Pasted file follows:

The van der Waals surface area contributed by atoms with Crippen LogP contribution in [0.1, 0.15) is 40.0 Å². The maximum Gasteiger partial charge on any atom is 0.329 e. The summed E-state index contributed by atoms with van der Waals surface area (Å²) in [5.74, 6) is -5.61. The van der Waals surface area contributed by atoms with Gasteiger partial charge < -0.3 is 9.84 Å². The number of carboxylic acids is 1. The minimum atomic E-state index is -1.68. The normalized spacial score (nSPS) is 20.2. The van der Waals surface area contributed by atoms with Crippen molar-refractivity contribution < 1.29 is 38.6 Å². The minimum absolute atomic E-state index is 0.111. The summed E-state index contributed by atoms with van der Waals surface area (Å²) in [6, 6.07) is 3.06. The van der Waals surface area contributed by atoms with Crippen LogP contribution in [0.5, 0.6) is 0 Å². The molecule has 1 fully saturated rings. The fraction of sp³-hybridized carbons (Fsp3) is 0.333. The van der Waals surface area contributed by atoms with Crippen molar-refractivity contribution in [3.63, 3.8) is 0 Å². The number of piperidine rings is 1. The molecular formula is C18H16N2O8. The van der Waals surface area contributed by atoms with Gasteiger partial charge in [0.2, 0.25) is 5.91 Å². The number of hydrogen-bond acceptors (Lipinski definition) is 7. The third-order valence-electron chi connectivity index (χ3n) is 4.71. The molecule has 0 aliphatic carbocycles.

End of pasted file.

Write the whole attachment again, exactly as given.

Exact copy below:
The van der Waals surface area contributed by atoms with Crippen LogP contribution in [0.1, 0.15) is 40.0 Å². The maximum Gasteiger partial charge on any atom is 0.329 e. The summed E-state index contributed by atoms with van der Waals surface area (Å²) in [5.74, 6) is -5.61. The van der Waals surface area contributed by atoms with Gasteiger partial charge < -0.3 is 9.84 Å². The number of carboxylic acids is 1. The minimum atomic E-state index is -1.68. The normalized spacial score (nSPS) is 20.2. The van der Waals surface area contributed by atoms with Crippen molar-refractivity contribution < 1.29 is 38.6 Å². The minimum absolute atomic E-state index is 0.111. The summed E-state index contributed by atoms with van der Waals surface area (Å²) in [6, 6.07) is 3.06. The van der Waals surface area contributed by atoms with Crippen LogP contribution in [0.5, 0.6) is 0 Å². The molecule has 1 fully saturated rings. The fraction of sp³-hybridized carbons (Fsp3) is 0.333. The van der Waals surface area contributed by atoms with Crippen molar-refractivity contribution in [3.63, 3.8) is 0 Å². The number of piperidine rings is 1. The molecular formula is C18H16N2O8. The van der Waals surface area contributed by atoms with Gasteiger partial charge in [0.2, 0.25) is 5.91 Å². The number of hydrogen-bond acceptors (Lipinski definition) is 7. The third-order valence-electron chi connectivity index (χ3n) is 4.71. The molecule has 0 aliphatic carbocycles.